- Ho Dai is an inexpensive vegan Asian buffet in Kallio. It was recommended to us but looks a little fake meat heavy for our tastes. They are open 11am-4pm on weekdays.
- Veggie is popular but it’s a little far from the centre.
- Kippo has vegan sandwiches and frozen yogurt.
- See Happy Cow for even more ideas.
Vegetarian Finnish Dishes to Try
While traditional Finnish food features lots of fish and meat there are some meat-free dishes you can try:
- Karjalanpiirakka – Karelian pastries come from the part of Finland close to Russia. A rye crust is traditionally stuffed with barley, although rice is more common these days.
- Salmiakki – Many Finns are addicted to this salty black liquorice. It’s certainly an acquired taste!
- Korvapuusti – The Finns do cinnamon buns well.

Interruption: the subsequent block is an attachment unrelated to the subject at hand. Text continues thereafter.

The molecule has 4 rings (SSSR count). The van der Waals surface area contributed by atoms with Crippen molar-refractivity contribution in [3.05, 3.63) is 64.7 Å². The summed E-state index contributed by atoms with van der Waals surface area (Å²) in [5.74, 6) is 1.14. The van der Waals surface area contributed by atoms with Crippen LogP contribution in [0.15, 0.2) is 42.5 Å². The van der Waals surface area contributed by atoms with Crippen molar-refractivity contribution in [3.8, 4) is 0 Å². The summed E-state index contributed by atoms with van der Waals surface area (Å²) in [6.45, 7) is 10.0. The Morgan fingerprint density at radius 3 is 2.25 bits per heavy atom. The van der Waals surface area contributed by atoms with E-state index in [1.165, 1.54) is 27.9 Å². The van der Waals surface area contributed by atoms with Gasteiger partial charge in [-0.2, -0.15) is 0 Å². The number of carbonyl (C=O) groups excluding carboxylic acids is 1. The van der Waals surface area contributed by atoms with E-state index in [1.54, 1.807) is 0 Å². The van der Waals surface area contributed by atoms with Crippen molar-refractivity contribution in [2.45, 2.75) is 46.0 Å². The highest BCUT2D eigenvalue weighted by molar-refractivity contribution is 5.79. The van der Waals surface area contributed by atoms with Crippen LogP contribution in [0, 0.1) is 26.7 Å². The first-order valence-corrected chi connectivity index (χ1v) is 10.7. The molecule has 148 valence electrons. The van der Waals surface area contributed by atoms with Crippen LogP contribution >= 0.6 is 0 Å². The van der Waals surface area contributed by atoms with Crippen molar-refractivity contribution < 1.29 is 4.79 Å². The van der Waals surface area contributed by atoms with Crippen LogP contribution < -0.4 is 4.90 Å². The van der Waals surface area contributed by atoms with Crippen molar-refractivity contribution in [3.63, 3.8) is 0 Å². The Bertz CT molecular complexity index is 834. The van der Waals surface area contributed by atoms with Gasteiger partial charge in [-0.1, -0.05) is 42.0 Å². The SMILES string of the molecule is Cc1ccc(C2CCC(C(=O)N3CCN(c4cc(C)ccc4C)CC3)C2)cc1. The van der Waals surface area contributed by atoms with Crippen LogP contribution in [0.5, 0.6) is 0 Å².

- Ruisleipä – A dense rye bread made from sourdough is the bread of choice in Finland.
- Berries – In the summer look out for blueberries, lingonberries, cloudberries, and sea buckthorn.
- Chocolate – We became completely addicted to Fazer’s milk chocolate.
To learn more about vegetarian and organic Finnish food we recommend taking a walking tour with Happy Guide Helsinki.
Helsinki Vegetarian Restaurant Map
Finland may not have a culinary reputation worldwide but we discovered a booming food scene in Helsinki that takes advantage of fresh local ingredients and has plenty of meat-free options—it’s a fantastic city for vegetarians to explore.
Many thanks to Visit Finland who sponsored our trip.